So now he has twin girls whom he’s raising with the help of a full-time nanny.

We can point to many examples of how the traditional, Biblical model of the family has been changing here in North America.   Divorce, of course, is a big one.  Then there’s cohabitation, and a widespread acceptance of pre-marital sex, both of which are merely alternative forms of adultery.  Increasingly, homosexuality is demanding more attention in our national dialog.  Its prevalence makes it appear to play a greater role in the changing dynamics of the family than perhaps it deserves, since it’s still a relatively small number of people who claim same-sex attraction.  And while over 1,000 babies a year are now born in America via surrogacy, the percentage being born for gay men and women, statistically speaking, represents a tiny fraction.

For now.

As trends go, this one shows no sign of going away, especially as medical technology continues to advance, and North America’s broad social stigmas of single parenting in general and gay parenting in particular continue to recede.  As evangelicals, it might seem easiest to simply ignore the reality of it all.  But how can we do that, especially since the kids created by and raised in such families will soon be matriculating into our voting booths?

Daddy Dearest

It’s not just a question of wealthy homosexuals being able to afford the procedure, and agencies being founded across the country to cater to demand.  And it’s not a question of being able to wallow in a stealthy form of bigotry, where we smile on the outside, and rip apart their living arrangements with our gossip.  Yes, it’s beginning to feel like the sturdiest pillars of society are beginning to crumble all around us, but even in all of this, we're still to model the Fruit of the Spirit.  It may not seem natural to us, but God's wisdom and plans are not ours.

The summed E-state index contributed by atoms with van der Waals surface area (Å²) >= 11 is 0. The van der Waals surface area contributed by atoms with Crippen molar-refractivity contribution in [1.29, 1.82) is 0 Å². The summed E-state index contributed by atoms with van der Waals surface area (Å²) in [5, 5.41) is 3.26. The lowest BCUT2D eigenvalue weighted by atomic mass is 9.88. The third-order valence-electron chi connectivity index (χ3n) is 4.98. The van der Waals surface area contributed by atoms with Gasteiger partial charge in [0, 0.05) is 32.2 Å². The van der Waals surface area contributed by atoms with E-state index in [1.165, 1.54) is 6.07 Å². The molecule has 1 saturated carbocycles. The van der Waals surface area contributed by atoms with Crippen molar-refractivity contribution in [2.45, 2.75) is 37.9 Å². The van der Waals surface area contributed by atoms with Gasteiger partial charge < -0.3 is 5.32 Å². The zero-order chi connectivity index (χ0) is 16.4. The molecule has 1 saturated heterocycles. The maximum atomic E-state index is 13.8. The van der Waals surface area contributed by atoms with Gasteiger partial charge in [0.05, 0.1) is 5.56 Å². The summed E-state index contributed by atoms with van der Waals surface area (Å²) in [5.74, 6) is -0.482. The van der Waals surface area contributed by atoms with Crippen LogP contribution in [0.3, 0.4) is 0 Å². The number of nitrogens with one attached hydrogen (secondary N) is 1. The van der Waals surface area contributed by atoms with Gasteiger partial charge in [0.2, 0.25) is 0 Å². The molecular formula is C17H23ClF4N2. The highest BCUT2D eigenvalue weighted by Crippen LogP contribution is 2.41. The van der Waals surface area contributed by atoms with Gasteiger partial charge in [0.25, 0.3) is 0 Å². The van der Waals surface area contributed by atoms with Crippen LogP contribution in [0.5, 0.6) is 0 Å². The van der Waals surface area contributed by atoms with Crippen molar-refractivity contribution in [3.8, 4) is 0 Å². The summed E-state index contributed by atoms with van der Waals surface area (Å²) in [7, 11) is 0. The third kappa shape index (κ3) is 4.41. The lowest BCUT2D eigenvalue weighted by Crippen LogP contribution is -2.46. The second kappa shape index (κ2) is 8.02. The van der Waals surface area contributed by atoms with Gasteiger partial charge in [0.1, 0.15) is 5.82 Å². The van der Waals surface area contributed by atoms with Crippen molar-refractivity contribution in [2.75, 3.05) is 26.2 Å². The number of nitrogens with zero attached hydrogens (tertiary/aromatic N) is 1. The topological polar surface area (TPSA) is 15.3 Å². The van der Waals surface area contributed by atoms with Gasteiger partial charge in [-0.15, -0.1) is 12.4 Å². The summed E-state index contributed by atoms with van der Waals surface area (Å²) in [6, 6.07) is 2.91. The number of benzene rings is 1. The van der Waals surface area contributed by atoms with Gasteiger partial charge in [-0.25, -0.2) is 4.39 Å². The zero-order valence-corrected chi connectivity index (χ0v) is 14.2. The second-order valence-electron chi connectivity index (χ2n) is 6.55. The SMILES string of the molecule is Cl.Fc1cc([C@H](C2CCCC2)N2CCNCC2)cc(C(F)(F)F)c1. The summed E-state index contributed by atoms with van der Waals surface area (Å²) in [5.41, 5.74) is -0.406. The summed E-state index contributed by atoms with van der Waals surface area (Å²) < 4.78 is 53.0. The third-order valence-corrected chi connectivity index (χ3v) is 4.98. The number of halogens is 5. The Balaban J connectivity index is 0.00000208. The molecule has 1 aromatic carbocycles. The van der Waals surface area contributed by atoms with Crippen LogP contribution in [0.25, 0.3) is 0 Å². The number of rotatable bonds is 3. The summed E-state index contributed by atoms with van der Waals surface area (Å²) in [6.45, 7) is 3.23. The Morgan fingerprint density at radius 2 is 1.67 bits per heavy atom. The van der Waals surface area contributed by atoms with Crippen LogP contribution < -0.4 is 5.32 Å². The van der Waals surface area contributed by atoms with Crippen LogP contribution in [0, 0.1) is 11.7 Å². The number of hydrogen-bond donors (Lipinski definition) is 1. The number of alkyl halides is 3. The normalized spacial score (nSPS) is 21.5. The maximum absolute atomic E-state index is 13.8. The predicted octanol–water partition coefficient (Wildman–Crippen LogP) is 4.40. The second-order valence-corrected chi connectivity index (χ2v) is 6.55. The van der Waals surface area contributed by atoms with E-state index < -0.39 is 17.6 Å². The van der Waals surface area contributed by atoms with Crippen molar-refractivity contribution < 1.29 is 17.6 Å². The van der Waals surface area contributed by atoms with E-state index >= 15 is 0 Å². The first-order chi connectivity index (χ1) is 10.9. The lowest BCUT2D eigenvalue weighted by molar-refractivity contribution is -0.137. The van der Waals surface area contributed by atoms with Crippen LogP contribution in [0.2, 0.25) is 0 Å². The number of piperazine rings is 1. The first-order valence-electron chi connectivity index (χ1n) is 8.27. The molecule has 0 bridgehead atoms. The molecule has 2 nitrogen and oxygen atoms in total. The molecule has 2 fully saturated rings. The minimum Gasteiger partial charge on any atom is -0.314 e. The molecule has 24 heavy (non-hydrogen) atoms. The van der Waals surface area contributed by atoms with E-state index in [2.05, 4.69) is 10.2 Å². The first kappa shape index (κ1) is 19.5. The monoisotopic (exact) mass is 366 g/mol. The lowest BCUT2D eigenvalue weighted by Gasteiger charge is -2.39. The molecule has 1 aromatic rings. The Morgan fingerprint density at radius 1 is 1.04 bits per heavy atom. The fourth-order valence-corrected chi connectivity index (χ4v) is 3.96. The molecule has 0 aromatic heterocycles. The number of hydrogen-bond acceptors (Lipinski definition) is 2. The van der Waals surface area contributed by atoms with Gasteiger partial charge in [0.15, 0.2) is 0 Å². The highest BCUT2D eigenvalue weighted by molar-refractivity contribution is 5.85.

Meanwhile, for many evangelical singles who’ve never been a parent, the joy of holding one's newborn child, or even the weariness of sleepless nights, may seem somewhat abstract.  But wanting children is a human trait.  It is more than biological, or even emotional, or sexual.  Should we really be surprised that homosexuals still want to be parents?  It’s also a bit ironic, considering the likelihood that, as politically liberal as many gays are, they will tolerate abortion, although it denies so many people what a small but growing number of gays so deeply want.

And there’s another thing, for single Christ-followers who so deeply want to be a parent:  We look at the contrivances people like gay men are making for their parenthood, and part of us undoubtedly thinks, “sometimes, we can't get everything we want.”  Yet we can all be selfish. Impatient.  We can rationalize away stuff we really want and our methods for obtaining them.

If you are agonizing over the reality that you are single, that time appears to be running out, and that you may not ever become a real, genuine parent, perhaps even here, you who are in Christ can find some comfort. After all, can’t the same Fruit of the Spirit we’ll need to address the phenomenon of single gay parenting in our society be the same Fruit to provide you with what you need to endure a delay – or even denial – of something you so dearly want that could be so right?

As good a thing as parenthood is, following God is even better.

Tuesday, August 27, 2013

Gay Debate's Hate Needn't Be Returned